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Drug Alcohol Depend. 2010 Jun 1;109(1-3):257-60. doi: 10.1016/j.drugalcdep.2010.02.001. Epub 2010 Mar 1.

Changes in and characteristics of admissions to treatment related to problematic prescription opioid use in Ontario, 2004-2009.

Author information

1
Centre for Applied Research in Mental Health and Addictions, Faculty of Health Sciences, Simon Fraser University, Vancouver, British Columbia, Canada. bfischer@sfu.ca

Abstract

BACKGROUND:

North America is the region with the world's highest prescription opioid (PO) use. Non-medical use of prescription opioids and PO-related morbidity and mortality have strongly increased in the US in recent years. It is assumed that similar trends are occurring in Canada, but there is less empirical evidence to support this. Treatment demand for problematic PO use is an important indicator of PO-related morbidity.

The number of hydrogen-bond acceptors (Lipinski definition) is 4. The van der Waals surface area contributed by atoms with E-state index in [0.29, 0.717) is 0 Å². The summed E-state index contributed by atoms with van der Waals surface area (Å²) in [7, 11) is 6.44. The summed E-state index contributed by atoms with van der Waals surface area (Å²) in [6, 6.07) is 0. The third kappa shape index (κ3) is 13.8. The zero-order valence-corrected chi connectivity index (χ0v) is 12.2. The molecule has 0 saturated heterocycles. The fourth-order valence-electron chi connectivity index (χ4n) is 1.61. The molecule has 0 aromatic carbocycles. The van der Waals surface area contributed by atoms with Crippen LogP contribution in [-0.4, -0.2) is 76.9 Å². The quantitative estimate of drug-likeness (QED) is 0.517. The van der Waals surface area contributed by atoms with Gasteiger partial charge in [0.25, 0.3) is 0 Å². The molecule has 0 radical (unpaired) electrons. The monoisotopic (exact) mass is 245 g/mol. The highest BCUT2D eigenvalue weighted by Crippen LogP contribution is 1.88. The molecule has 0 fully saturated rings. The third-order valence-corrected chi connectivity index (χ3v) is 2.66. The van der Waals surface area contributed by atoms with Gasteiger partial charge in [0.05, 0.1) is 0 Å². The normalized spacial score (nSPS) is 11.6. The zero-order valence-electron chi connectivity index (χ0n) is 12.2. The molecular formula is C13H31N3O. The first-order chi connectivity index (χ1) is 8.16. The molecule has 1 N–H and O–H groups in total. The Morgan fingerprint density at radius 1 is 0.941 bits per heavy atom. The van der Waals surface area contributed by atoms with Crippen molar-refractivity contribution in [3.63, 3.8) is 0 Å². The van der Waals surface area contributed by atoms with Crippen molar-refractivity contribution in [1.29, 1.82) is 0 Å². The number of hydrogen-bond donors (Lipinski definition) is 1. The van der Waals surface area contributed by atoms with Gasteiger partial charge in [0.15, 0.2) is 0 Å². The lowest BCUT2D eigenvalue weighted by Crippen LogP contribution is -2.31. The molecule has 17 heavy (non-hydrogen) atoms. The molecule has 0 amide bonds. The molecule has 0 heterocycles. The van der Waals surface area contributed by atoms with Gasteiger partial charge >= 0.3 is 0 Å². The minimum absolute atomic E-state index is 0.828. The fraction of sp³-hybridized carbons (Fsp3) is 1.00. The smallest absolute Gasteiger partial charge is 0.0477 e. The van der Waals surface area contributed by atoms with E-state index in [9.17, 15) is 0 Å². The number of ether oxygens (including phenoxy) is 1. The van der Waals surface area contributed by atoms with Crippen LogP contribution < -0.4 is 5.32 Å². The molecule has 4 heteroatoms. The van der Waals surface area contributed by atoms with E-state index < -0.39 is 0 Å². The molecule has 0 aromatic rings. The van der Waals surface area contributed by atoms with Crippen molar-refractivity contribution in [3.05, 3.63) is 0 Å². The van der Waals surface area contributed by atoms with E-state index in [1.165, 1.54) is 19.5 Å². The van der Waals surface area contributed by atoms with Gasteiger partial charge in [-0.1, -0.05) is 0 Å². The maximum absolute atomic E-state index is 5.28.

METHODS:

Levels and changes related to the caseload of PO-related treatment admissions were assessed using system-level data from the Drug and Alcohol Treatment Information System (DATIS), the reporting system for publicly funded addiction treatment services in the province of Ontario (Canada) for the period April 2004-March 2009 (n=500,217). In addition, basic socio-demographic and clinical characteristics of PO-related treatment admissions in the final year of study (n=10,125) were examined.

RESULTS:

The number of PO-related treatment admissions in DATIS rose by 60%, and their prevalence in the total caseload increased from 9.4% to 15.7% in the study period. Three-quarters of PO-clients reported other problem substances; the most common co-occurring problem substance was cocaine/crack. The majority of PO-clients were <35 years of age, unemployed, and referred to treatment by others.

INTERPRETATION:

Demand for treatment for problematic PO use has risen substantially in Ontario in the past five years in the wider context of substantially increased overall PO use and related harms in Canada. The interaction dynamics between these different indicators need to be systematically examined and monitored as the basis for evidence-based interventions.

[Indexed for MEDLINE]

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